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The Icon Bar: Programming: C programming problem
 
  C programming problem
  Cauchy (21:58 25/8/2015)
  Cauchy (22:46 25/8/2015)
    helpful (02:50 26/8/2015)
      VincceH (08:56 26/8/2015)
        Phlamethrower (09:02 26/8/2015)
          VincceH (09:20 26/8/2015)
            arawnsley (09:51 26/8/2015)
              VincceH (17:04 26/8/2015)
        Cauchy (13:23 26/8/2015)
 
John O'Meara Message #123700, posted by Cauchy at 21:58, 25/8/2015
Member
Posts: 38
The following is not working.
int main(void)
{
int number; short i = 0; char ch;
char str[80];

printf("enter a number: ");
do {
ch = getchar();
str[i] = ch;
i++;
} while(ch != '\n' && !isalpha(ch));
number = atoi(str);

if(!isalpha(number))
printf("integer is: %d", number);
}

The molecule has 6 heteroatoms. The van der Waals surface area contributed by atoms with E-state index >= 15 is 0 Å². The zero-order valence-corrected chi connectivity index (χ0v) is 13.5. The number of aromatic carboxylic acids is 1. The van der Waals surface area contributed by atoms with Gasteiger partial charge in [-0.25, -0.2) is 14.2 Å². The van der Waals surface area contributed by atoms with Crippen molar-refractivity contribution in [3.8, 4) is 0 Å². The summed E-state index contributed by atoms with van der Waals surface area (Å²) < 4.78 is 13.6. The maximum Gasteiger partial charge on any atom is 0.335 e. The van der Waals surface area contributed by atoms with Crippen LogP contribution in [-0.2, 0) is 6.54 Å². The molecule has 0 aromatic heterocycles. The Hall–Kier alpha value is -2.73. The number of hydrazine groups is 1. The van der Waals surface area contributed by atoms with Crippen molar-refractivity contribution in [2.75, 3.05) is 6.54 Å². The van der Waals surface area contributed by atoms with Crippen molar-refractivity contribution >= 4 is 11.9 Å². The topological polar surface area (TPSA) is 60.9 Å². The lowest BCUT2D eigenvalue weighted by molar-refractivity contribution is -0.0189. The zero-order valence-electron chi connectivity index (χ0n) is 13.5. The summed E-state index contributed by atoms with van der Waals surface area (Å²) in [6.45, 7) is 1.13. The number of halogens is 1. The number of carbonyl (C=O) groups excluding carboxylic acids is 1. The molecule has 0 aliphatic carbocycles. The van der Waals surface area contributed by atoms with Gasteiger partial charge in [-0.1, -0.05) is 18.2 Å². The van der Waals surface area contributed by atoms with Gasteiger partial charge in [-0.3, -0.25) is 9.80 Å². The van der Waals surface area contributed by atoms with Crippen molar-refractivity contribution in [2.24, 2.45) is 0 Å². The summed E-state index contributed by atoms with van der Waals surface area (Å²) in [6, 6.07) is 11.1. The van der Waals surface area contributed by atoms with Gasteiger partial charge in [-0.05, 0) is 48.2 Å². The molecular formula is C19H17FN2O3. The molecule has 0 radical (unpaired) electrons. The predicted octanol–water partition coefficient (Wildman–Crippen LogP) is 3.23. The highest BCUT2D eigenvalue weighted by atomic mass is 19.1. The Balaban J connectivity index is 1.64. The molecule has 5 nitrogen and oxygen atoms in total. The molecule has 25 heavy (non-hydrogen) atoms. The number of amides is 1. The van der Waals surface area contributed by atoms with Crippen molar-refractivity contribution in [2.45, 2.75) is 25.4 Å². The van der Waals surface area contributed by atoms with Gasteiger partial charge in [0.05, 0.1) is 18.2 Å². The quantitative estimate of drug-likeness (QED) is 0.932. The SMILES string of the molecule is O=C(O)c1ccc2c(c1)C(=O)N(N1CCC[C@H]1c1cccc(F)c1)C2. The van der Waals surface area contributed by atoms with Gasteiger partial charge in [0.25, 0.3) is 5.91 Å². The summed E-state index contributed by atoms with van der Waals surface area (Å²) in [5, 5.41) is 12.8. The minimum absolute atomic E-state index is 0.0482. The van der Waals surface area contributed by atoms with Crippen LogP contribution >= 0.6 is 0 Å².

If I enter a 2 or 3 digit number like 123 it works ok, i.e., the last statement prints out;
integer is: 123, but if I enter a 4 or 5 digit number like 1234, the last statement of the code is skipped as if 'number' was an alphabelical character. I don't understand what is happening with the last if in the code. I compile it using Acorn's C/C++ C compiler. Does any have any ideas. Thanks in advance.
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John O'Meara Message #123701, posted by Cauchy at 22:46, 25/8/2015, in reply to message #123700
Member
Posts: 38
Sorry to bother ye. It works with the gcc compiler; it must be a bug in Acorn's C/C++ compiler. Thanks.
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Bryan Hogan Message #123702, posted by helpful at 02:50, 26/8/2015, in reply to message #123701
Member
Posts: 188
OK, I'm not a C programmer, but surely isalpha(number) makes no sense? It is only designed to say whether a single character (0-255) is an alphabetic one, so passing it a large number is going to have undefined results.